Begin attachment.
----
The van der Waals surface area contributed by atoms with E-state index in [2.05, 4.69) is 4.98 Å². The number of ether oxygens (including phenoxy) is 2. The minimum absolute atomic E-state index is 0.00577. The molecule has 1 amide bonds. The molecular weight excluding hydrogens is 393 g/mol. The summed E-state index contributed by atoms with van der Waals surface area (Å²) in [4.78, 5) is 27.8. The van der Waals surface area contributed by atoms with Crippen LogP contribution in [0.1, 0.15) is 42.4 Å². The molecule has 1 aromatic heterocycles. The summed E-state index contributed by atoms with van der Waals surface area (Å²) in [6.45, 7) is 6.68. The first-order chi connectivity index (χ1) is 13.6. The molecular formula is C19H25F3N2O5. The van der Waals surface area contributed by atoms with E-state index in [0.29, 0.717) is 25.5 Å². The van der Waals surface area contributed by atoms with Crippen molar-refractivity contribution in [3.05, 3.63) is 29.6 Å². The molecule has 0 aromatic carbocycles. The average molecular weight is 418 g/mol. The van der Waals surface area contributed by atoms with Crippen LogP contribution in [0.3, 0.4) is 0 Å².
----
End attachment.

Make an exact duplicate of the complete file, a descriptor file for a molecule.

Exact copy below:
The van der Waals surface area contributed by atoms with E-state index in [2.05, 4.69) is 4.98 Å². The number of ether oxygens (including phenoxy) is 2. The minimum absolute atomic E-state index is 0.00577. The molecule has 1 amide bonds. The molecular weight excluding hydrogens is 393 g/mol. The summed E-state index contributed by atoms with van der Waals surface area (Å²) in [4.78, 5) is 27.8. The van der Waals surface area contributed by atoms with Crippen LogP contribution in [0.1, 0.15) is 42.4 Å². The molecule has 1 aromatic heterocycles. The summed E-state index contributed by atoms with van der Waals surface area (Å²) in [6.45, 7) is 6.68. The first-order chi connectivity index (χ1) is 13.6. The molecular formula is C19H25F3N2O5. The van der Waals surface area contributed by atoms with E-state index in [0.29, 0.717) is 25.5 Å². The van der Waals surface area contributed by atoms with Crippen molar-refractivity contribution in [3.05, 3.63) is 29.6 Å². The molecule has 0 aromatic carbocycles. The average molecular weight is 418 g/mol. The van der Waals surface area contributed by atoms with Crippen LogP contribution in [0.3, 0.4) is 0 Å².